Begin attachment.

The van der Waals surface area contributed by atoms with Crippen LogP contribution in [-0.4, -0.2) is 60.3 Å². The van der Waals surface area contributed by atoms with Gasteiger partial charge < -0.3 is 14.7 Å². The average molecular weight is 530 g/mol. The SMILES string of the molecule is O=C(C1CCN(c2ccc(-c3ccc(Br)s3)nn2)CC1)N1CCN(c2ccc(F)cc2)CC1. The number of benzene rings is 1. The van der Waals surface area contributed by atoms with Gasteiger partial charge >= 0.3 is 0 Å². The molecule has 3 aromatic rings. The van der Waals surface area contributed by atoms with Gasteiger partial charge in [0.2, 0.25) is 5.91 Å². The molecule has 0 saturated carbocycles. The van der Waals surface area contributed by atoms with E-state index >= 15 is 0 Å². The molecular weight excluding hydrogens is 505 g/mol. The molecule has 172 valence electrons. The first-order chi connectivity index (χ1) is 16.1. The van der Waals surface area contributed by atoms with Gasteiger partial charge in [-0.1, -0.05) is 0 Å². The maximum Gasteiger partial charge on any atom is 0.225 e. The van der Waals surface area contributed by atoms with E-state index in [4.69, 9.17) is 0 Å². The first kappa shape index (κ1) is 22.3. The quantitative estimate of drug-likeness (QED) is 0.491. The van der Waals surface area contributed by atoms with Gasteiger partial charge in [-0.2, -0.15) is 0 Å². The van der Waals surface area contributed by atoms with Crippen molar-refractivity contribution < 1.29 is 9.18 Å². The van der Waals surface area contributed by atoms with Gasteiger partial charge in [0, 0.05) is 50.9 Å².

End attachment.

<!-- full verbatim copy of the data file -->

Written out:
The van der Waals surface area contributed by atoms with Crippen LogP contribution in [-0.4, -0.2) is 60.3 Å². The van der Waals surface area contributed by atoms with Gasteiger partial charge < -0.3 is 14.7 Å². The average molecular weight is 530 g/mol. The SMILES string of the molecule is O=C(C1CCN(c2ccc(-c3ccc(Br)s3)nn2)CC1)N1CCN(c2ccc(F)cc2)CC1. The number of benzene rings is 1. The van der Waals surface area contributed by atoms with Gasteiger partial charge >= 0.3 is 0 Å². The molecule has 3 aromatic rings. The van der Waals surface area contributed by atoms with Gasteiger partial charge in [0.2, 0.25) is 5.91 Å². The molecule has 0 saturated carbocycles. The van der Waals surface area contributed by atoms with E-state index >= 15 is 0 Å². The molecular weight excluding hydrogens is 505 g/mol. The molecule has 172 valence electrons. The first-order chi connectivity index (χ1) is 16.1. The van der Waals surface area contributed by atoms with Gasteiger partial charge in [-0.1, -0.05) is 0 Å². The maximum Gasteiger partial charge on any atom is 0.225 e. The van der Waals surface area contributed by atoms with E-state index in [4.69, 9.17) is 0 Å². The first kappa shape index (κ1) is 22.3. The quantitative estimate of drug-likeness (QED) is 0.491. The van der Waals surface area contributed by atoms with Gasteiger partial charge in [-0.2, -0.15) is 0 Å². The van der Waals surface area contributed by atoms with Crippen molar-refractivity contribution < 1.29 is 9.18 Å². The van der Waals surface area contributed by atoms with Gasteiger partial charge in [0, 0.05) is 50.9 Å².